Stability of drugs of forensic interest in post mortem blood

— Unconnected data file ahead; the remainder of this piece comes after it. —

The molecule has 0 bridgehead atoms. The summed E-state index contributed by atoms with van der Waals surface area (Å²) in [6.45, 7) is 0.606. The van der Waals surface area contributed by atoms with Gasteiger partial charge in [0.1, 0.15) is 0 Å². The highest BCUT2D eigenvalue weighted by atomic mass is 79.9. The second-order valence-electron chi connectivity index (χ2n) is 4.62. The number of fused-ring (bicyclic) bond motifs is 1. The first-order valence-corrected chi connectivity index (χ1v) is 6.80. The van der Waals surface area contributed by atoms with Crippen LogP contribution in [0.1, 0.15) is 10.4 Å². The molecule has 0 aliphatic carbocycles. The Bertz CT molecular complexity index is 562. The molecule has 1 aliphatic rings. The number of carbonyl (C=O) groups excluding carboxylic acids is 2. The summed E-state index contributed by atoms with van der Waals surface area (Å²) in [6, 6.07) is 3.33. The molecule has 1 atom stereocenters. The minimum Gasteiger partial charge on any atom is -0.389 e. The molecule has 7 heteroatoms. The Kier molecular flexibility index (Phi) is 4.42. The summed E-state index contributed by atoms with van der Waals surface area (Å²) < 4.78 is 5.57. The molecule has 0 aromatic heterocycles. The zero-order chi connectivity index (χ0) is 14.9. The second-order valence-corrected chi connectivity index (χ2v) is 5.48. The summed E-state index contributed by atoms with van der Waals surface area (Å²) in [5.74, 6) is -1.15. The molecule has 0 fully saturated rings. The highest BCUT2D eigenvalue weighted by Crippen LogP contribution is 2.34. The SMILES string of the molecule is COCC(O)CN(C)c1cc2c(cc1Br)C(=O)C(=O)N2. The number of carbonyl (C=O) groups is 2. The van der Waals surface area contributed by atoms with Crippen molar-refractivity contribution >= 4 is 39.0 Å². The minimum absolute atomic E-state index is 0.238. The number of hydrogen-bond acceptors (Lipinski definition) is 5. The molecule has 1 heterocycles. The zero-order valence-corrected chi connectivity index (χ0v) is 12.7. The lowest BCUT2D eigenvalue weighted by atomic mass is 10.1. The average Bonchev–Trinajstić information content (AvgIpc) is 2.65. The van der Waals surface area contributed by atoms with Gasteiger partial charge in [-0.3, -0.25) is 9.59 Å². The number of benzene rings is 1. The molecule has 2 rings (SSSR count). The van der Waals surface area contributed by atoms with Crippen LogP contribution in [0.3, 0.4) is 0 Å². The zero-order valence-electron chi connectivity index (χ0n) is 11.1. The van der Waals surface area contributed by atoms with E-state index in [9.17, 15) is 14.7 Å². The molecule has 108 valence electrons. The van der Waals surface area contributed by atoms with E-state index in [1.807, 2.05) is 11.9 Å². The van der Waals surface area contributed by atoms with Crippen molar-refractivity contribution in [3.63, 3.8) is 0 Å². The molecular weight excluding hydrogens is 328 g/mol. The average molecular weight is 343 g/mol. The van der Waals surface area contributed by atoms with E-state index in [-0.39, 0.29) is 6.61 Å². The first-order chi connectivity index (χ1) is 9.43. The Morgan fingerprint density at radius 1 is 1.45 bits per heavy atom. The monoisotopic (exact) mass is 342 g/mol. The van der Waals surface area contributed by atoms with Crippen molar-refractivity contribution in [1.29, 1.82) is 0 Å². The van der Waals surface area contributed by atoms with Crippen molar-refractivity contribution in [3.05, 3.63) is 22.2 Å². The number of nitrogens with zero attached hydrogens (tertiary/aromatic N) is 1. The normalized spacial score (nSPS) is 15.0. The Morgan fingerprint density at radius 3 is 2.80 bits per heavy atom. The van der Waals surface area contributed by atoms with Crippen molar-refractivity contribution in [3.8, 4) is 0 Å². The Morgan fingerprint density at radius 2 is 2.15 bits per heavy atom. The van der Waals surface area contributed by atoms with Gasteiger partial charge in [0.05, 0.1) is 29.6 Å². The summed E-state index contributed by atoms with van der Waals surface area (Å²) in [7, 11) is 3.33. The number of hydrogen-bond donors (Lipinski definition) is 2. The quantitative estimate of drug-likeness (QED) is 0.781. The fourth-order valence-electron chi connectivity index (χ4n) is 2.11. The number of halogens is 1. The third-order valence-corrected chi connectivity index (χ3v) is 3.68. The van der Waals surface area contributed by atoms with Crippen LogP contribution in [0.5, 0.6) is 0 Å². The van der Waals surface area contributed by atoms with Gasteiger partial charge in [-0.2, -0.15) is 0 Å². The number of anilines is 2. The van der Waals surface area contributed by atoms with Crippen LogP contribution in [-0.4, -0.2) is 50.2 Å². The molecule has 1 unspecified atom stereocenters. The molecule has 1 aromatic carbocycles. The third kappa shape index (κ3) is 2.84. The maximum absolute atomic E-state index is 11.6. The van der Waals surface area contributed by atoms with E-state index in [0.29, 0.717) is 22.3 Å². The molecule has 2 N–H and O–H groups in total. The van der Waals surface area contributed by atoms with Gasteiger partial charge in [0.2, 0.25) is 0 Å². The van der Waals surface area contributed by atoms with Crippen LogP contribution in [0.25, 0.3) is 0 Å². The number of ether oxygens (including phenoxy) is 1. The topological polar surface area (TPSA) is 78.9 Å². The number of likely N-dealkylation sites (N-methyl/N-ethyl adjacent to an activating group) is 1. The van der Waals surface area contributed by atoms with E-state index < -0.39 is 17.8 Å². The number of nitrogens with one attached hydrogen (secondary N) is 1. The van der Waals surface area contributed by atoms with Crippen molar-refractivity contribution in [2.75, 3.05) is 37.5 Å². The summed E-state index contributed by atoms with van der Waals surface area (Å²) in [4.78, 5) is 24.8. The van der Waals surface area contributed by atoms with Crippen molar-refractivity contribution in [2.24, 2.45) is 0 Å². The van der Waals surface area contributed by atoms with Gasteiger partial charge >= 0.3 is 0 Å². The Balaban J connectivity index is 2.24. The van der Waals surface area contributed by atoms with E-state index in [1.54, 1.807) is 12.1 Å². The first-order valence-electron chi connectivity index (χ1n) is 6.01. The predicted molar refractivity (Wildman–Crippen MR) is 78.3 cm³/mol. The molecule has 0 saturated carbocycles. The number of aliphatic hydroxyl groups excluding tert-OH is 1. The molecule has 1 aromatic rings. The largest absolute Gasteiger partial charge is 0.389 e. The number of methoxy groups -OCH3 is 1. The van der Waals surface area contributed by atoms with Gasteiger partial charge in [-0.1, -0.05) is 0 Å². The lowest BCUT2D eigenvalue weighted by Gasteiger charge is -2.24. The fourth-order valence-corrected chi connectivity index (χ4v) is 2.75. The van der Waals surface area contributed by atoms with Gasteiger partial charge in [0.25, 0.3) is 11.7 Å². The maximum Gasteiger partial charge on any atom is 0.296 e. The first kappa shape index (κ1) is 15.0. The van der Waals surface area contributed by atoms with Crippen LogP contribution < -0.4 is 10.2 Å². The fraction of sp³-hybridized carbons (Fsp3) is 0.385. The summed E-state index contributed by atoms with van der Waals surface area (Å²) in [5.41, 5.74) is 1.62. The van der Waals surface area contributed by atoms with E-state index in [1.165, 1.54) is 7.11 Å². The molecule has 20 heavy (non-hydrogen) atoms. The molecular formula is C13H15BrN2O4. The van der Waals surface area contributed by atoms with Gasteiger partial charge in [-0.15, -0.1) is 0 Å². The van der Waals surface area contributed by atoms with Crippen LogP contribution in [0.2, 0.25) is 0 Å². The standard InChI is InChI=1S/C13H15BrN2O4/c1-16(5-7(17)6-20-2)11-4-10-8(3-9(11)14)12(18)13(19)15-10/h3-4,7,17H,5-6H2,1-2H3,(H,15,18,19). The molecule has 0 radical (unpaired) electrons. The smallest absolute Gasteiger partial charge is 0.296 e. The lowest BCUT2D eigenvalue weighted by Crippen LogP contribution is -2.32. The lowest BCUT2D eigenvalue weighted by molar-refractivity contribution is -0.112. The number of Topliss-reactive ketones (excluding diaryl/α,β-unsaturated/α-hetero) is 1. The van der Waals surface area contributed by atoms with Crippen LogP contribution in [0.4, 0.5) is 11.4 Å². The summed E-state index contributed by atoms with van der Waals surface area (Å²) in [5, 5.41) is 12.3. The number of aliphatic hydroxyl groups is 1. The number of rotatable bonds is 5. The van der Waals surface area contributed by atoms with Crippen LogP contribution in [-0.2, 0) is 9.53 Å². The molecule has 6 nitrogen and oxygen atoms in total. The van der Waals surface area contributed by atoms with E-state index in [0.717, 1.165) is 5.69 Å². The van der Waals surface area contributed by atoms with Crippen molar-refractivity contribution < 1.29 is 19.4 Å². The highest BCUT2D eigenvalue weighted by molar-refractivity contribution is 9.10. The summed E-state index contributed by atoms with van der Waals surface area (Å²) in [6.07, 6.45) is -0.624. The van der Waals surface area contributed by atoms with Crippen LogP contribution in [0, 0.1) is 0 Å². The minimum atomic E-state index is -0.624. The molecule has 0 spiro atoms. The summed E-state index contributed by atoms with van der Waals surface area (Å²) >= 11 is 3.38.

The stability study of drugs of forensic interest in human post-mortem blood is an important forensic study, because in some cases, a requirement for the laboratory to undertake a full drug screening is after a few months of storage due to a need for new evidence. Therefore, it is necessary and important to know if drugs are stable over a period of time under different conditions to enable a solid interpretation to be made from any results. Some studies have been published on the stability of drugs at different temperatures but none had covered the whole set of drugs that has been studied in this thesis. The periods of study that have been covered by other studies varied from a few days to a maximum of 70 weeks, but again not all drugs have been covered. The drugs studies in this thesis are two sets of drugs, benzodiazepines and tricyclic antidepressants, their stability being determined over twelve months and at three different temperatures 25,5 and -20°C. In this thesis, blood was 'spiked' with eight drugs, Diazepam, Temazepam, Triazolam, Desmethyldiazepam, Amitriptyline, Nortriptyline, Imipramine and Chlorpromazine. The samples were stored with blanks at different temperatures for different storage times. Each month a number of samples were removed from storage and analysed to test the effect of storage time and temperature on drug concentration. Different solid phase and liquid-liquid extraction methods were tested for the determination of benzodiazepines. Liquid-liquid extraction methods for - 2 - the determination of Diazepam, Temazepam, desmethyldiazepam and Triazolam proved after study to be tedious and time-consuming. A method based on solid phase extraction was used to determine the four benzodiazepine drugs. The extraction method gave good recoveries and was highly efficient. The method of analysis used for the determination of stability of benzodiazepine drugs was the high performance liquid chromatography (HPLC) method. Tricyclic antidepressant drugs are the other drugs studied for their stability in blood. Different solid phase extraction methods were used for the determination of drugs in post-mortem blood but gave poor recoveries. The best method of extraction used was a liquid-liquid extraction method which yielded high recoveries and proved to be quick. The method of analysis used for the determination of tricyclic antidepressants for the purpose of stability of the study was gas chromatography (GC). At a recognised toxic level for each drug under study a reasonable amount of the drug was found to be detectable after one year at storage regardless of the storage temperature or media. The decrease rate of each drug concentration with time at the three storage conditions (25, 5 and -200e) was obtained.